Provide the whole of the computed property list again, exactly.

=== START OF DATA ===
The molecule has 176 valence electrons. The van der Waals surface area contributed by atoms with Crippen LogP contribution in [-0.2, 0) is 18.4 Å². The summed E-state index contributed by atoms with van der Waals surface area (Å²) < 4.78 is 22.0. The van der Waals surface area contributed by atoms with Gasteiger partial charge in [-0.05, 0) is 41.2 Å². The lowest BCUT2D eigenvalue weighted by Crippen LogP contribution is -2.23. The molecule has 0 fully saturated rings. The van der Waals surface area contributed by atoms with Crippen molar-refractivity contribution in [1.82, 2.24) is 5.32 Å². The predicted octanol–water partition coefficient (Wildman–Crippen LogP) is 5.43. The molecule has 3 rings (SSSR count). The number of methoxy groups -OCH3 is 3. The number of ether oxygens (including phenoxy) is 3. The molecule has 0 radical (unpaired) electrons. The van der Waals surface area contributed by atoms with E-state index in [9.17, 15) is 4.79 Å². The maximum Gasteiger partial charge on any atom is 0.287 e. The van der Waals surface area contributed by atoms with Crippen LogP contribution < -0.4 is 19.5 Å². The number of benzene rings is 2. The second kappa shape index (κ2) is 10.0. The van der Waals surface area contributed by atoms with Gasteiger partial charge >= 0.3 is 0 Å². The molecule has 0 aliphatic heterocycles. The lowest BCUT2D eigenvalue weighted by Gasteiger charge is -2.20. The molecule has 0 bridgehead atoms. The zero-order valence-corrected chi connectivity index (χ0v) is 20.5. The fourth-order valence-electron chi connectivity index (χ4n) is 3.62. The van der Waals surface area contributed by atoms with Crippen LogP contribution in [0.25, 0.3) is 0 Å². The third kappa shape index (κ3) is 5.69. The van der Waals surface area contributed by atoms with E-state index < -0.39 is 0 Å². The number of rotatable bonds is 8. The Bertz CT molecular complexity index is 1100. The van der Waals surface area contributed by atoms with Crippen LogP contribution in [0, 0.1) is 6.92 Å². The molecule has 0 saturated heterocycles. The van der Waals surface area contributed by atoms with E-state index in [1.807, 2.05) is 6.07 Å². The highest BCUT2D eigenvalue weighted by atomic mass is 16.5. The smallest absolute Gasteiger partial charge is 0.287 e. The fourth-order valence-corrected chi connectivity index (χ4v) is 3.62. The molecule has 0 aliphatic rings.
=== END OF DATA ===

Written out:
The molecule has 176 valence electrons. The van der Waals surface area contributed by atoms with Crippen LogP contribution in [-0.2, 0) is 18.4 Å². The summed E-state index contributed by atoms with van der Waals surface area (Å²) < 4.78 is 22.0. The van der Waals surface area contributed by atoms with Gasteiger partial charge in [-0.05, 0) is 41.2 Å². The lowest BCUT2D eigenvalue weighted by Crippen LogP contribution is -2.23. The molecule has 0 fully saturated rings. The van der Waals surface area contributed by atoms with Crippen molar-refractivity contribution in [1.82, 2.24) is 5.32 Å². The predicted octanol–water partition coefficient (Wildman–Crippen LogP) is 5.43. The molecule has 3 rings (SSSR count). The number of methoxy groups -OCH3 is 3. The number of ether oxygens (including phenoxy) is 3. The molecule has 0 radical (unpaired) electrons. The van der Waals surface area contributed by atoms with E-state index in [9.17, 15) is 4.79 Å². The maximum Gasteiger partial charge on any atom is 0.287 e. The van der Waals surface area contributed by atoms with Crippen LogP contribution < -0.4 is 19.5 Å². The number of benzene rings is 2. The second kappa shape index (κ2) is 10.0. The van der Waals surface area contributed by atoms with Gasteiger partial charge >= 0.3 is 0 Å². The molecule has 0 aliphatic heterocycles. The lowest BCUT2D eigenvalue weighted by Gasteiger charge is -2.20. The molecule has 0 bridgehead atoms. The zero-order valence-corrected chi connectivity index (χ0v) is 20.5. The fourth-order valence-electron chi connectivity index (χ4n) is 3.62. The van der Waals surface area contributed by atoms with Crippen LogP contribution in [0.25, 0.3) is 0 Å². The third kappa shape index (κ3) is 5.69. The van der Waals surface area contributed by atoms with E-state index < -0.39 is 0 Å². The number of rotatable bonds is 8. The Bertz CT molecular complexity index is 1100. The van der Waals surface area contributed by atoms with Crippen LogP contribution in [0, 0.1) is 6.92 Å². The molecule has 0 saturated heterocycles. The van der Waals surface area contributed by atoms with E-state index in [1.807, 2.05) is 6.07 Å². The highest BCUT2D eigenvalue weighted by atomic mass is 16.5. The smallest absolute Gasteiger partial charge is 0.287 e. The fourth-order valence-corrected chi connectivity index (χ4v) is 3.62. The molecule has 0 aliphatic rings.